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News : Mumbai Study: ‘72% of Call Centre Staffers Feel Miserable to Change Accent’
Mumbai, India, May 24, 2016 -- For the last decade, there has been a tremendous growth in call centre businesses in several metropolitan and urban cities of India. Mumbai is no exception to this sudden boom.
Call centre businesses employ over 5 lakh nascent employees in the 18-28 age group in Mumbai. Outsourced work along with odd working hours in this industry results in high employee attrition in call centres. Lack of job satisfaction, high levels of stress, health issues, employee safety and career prospects are some of the reasons cited by industry experts for absenteeism and high employee turnover.
A study was conducted by the students of NMIMS University on "Challenges posed by alien culture diffusion for employees of call centres in Mumbai". The study carried out on 344 employees tried to evaluate the effect of job profile on the health of the employees and also the impact on their cultural transformation.
The study found only 13 per cent of the employees were fully satisfied with their jobs. They said the job did not allow them to be creative.
This can lead to monotony and boredom in the long run, resulting in fatigue and stress. In fact, nearly 90 per cent of the staffers found their job profile monotonous, boring and meaningless. Only 10 per cent were happy with their profile.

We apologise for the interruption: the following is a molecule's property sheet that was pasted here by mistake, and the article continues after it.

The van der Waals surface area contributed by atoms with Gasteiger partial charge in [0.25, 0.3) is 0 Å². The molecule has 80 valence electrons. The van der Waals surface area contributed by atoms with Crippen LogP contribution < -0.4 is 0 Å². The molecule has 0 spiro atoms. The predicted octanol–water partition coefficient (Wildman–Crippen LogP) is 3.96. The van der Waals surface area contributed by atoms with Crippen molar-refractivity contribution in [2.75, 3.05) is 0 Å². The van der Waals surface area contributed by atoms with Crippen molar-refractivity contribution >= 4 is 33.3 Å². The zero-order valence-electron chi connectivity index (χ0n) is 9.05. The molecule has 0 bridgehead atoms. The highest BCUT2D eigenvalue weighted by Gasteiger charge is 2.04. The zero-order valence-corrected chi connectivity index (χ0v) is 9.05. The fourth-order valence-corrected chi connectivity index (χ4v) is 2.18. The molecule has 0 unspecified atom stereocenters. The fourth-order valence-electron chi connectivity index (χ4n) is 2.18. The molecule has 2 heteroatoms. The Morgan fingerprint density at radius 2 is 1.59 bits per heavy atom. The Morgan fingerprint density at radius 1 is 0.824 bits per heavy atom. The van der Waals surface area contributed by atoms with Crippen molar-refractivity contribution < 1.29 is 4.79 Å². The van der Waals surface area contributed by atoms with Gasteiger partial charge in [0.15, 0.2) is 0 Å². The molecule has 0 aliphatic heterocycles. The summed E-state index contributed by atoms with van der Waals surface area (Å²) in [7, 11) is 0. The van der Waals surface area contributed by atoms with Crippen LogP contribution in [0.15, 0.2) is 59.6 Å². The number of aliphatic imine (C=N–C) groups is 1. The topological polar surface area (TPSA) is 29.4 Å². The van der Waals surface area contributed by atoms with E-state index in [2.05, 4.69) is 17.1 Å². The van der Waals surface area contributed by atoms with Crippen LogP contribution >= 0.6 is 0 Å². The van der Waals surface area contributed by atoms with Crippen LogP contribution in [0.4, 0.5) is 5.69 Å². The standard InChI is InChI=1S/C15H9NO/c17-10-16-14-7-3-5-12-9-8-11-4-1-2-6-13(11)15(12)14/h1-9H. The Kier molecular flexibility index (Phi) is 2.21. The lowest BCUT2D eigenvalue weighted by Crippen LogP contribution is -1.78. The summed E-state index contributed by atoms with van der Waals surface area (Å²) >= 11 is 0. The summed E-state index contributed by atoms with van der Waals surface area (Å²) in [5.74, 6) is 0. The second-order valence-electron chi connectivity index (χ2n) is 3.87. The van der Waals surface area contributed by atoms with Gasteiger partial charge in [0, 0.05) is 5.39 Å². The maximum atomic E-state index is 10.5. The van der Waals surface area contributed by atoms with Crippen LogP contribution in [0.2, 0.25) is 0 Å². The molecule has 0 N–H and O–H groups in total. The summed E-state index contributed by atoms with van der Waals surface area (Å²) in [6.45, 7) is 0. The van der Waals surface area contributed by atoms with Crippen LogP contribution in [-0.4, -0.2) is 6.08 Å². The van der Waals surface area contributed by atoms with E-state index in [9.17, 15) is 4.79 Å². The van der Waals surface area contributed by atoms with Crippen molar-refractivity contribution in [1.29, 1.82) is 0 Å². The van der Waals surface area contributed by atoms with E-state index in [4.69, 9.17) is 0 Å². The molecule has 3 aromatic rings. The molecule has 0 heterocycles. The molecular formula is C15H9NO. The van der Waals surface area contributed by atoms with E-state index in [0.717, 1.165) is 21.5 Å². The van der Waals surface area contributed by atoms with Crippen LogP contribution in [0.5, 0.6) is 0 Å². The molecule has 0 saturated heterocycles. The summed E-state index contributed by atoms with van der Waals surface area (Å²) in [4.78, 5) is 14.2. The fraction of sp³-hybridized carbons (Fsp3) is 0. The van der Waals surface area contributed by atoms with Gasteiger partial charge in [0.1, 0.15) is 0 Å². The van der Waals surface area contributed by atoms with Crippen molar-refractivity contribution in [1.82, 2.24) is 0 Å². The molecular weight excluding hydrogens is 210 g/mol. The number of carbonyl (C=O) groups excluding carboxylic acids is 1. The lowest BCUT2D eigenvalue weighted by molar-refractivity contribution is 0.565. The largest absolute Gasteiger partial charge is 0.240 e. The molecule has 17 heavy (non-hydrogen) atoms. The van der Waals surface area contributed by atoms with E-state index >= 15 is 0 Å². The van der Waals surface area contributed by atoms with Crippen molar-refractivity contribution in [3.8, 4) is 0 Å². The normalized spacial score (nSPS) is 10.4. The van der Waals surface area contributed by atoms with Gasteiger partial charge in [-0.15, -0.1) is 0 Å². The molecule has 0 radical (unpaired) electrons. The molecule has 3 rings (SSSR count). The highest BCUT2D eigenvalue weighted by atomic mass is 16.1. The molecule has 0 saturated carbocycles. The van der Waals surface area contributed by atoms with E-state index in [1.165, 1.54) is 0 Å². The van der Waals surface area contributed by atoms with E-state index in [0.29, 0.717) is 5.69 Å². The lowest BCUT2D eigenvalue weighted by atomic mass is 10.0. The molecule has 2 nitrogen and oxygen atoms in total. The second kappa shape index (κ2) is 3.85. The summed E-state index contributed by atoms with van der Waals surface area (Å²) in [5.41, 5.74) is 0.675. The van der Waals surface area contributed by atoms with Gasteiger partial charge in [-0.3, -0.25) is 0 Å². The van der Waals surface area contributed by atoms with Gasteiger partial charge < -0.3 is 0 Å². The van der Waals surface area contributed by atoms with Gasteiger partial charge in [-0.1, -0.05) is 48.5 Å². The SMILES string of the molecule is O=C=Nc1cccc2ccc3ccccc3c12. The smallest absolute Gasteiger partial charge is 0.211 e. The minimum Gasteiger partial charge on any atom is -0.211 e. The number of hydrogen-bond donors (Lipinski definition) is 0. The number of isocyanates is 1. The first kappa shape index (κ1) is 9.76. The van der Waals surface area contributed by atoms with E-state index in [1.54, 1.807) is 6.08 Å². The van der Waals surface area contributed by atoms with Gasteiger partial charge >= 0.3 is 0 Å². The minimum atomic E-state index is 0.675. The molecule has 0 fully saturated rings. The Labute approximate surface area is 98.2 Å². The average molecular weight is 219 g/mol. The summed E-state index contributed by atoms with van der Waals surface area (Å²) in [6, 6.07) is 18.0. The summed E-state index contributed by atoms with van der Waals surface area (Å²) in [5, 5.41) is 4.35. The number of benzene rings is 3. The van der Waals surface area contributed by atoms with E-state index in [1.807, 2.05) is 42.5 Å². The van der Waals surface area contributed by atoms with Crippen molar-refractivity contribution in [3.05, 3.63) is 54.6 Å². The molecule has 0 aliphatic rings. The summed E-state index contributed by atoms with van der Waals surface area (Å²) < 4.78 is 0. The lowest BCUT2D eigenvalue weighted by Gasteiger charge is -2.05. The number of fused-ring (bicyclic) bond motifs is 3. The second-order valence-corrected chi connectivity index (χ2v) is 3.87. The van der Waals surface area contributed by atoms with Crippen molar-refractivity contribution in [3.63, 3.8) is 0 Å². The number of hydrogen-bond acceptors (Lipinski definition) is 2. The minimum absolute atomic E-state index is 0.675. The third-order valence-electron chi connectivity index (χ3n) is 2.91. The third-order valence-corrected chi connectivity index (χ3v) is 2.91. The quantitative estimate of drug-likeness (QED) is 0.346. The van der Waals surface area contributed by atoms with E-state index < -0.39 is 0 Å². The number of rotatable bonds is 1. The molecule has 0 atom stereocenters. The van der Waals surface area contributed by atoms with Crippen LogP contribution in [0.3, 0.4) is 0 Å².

Nearly 72 per cent employees felt bad or miserable about having to change their accent while attending calls. They need to lie about their ethnic identity from Western customers. This could hurt their self-esteem, the study found. Additionally, 98 per cent suffered adverse psychological conditions because of "identity change" at the workplace.
Approximately 69 per cent of the employees followed the culture of their customers’ country at the workplace, regularly or sometimes. This means Indian employees have to adjust to alien culture in terms of language, customs, traditions and even feelings. This can become difficult for the employees to adjust to in the first few years, the study found. Besides, 65 per cent of the employees have changed jobs more than three times. With an average experience of four years of the respondents, it turns out every year call centre employees change their job. This shows call centres face an acute problem of employee turnover, the study found.
Posted by Veronica Silva Cusi, news correspondent
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Published: Friday, May 27, 2016